2003 Regular Session

To: Rules

By: Senator(s) Dawkins, Dearing, Johnson (38th), Chamberlin, Williamson, Tollison, Gordon, Frazier

Senate Concurrent Resolution 518

(As Adopted by Senate)


     WHEREAS, it is with sadness that we note the passing of Kenneth Haxton who died on September 18, 2002, at age 82; and

     WHEREAS, Mr. Haxton, a musician, writer and civic treasure, was born in Greenville, Mississippi, on October 20, 1919.  He attended Greenville High School, where he was editor of the school paper, The Pica, and the school literary magazine, Thresholds.  Despite his gift with words, music may have been his most important artistic endeavor; and

     WHEREAS, a self-taught musician, he favored classical compositions and composed some 175 musical selections, ranging from organ solos to complete symphonic works.  Many of his compositions are based upon literary works by notable Mississippi authors.  In his circle of friends were such luminaries as Faulkner, Shelby Foote and Hodding Carter; and

     WHEREAS, his most well-known musical composition is "The Sound and the Fury," based upon William Faulkner's work of the same title.  The five-movement piece for contralto solo was completed in 1966 and was performed by the Greenville Symphony Orchestra in May 1982.  Haxton's pieces have been performed in Greenville, Mississippi; Memphis, Tennessee; and throughout the State of Mississippi; and

     WHEREAS, in addition to composing music, Haxton was also a supporter of the arts.  While a student at Ole Miss, he and Hugh Alexander formed a group which would later become the Greenville Symphony Orchestra.  He graduated from Ole Miss in 1944, majoring in English; and

     WHEREAS, Mr. Haxton was married to Josephine Ayres Haxton, better known as the critically acclaimed Mississippi author, Ellen Douglas, for 35 years.  They had three sons, including former State Representative, Ayres Haxton; Brooks Haxton, a noted poet and Richard Haxton, a musician and teacher; and

     WHEREAS, while a gifted artist, Mr. Haxton was also a businessman, and was involved in the founding of the Levee Press, a small company which published works by such authors as Faulkner and Shelby Foote.  The press also published one of Haxton's novels, The Undiscovered Country.  Among his many talents was one perhaps unheralded:  he wrote crossword puzzles, some which have been published in The New York Times; and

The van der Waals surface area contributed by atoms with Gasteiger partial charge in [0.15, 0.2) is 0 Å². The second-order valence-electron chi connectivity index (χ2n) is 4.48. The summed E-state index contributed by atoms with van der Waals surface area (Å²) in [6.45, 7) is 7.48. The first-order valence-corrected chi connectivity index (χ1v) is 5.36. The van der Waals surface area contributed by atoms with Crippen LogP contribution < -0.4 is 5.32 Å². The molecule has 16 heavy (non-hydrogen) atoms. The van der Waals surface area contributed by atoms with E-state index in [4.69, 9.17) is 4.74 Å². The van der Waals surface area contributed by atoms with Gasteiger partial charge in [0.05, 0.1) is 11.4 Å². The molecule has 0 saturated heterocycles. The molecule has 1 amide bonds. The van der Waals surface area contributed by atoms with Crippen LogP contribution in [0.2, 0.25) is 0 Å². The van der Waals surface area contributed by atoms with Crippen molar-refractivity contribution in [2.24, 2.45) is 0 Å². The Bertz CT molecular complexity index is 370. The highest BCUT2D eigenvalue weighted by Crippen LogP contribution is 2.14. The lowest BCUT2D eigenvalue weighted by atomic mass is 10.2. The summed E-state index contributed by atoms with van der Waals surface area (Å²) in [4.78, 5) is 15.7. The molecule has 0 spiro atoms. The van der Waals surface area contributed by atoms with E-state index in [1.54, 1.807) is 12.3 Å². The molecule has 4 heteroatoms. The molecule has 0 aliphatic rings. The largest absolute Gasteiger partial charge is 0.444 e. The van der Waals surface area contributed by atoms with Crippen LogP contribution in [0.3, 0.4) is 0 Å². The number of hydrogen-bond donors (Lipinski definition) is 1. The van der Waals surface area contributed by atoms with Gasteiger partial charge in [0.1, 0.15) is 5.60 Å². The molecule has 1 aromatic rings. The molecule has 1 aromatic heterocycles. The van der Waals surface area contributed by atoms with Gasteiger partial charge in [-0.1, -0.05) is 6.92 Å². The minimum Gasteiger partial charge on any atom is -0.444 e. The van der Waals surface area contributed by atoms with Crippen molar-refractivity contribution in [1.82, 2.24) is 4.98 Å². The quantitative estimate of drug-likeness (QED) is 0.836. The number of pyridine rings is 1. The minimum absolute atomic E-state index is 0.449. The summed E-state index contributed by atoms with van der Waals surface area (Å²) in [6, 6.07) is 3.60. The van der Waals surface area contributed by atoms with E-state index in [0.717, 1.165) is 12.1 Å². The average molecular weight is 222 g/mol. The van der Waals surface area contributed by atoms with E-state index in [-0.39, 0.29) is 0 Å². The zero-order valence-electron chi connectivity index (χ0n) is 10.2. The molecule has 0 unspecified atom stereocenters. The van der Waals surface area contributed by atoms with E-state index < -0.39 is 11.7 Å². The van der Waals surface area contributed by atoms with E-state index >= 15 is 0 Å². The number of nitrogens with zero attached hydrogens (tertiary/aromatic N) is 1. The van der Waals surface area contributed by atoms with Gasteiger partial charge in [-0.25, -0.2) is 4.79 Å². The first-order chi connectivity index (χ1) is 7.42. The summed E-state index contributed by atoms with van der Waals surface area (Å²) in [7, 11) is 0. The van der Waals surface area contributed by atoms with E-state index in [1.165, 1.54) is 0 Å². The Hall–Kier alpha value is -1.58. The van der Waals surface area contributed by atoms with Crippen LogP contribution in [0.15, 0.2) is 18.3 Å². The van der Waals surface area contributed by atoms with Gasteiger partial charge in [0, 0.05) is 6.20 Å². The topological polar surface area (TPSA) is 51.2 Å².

WHEREAS, at one time Haxton was involved in the Rotary Club of Greenville, and served as president of the organization from 1941-1942.  He also served as a communications officer in the United State's Navy during World War II, receiving the rank of Lieutenant before discharge; and

     WHEREAS, Kenneth Haxton will surely be missed, but his legacy lives on in the love the people of the Mississippi Delta have for the region's rich literary and musical heritage:

     NOW, THEREFORE, BE IT RESOLVED BY THE SENATE OF THE STATE OF MISSISSIPPI, THE HOUSE OF REPRESENTATIVES CONCURRING THEREIN, That we do hereby commend the life of well-known Greenville musician, writer, businessman and civic treasure, Kenneth Haxton, and express to his family the sympathy of the Legislature on his passing.

     BE IT FURTHER RESOLVED, That this resolution be presented to the surviving family of Kenneth Haxton and be made available to the Capitol Press Corps.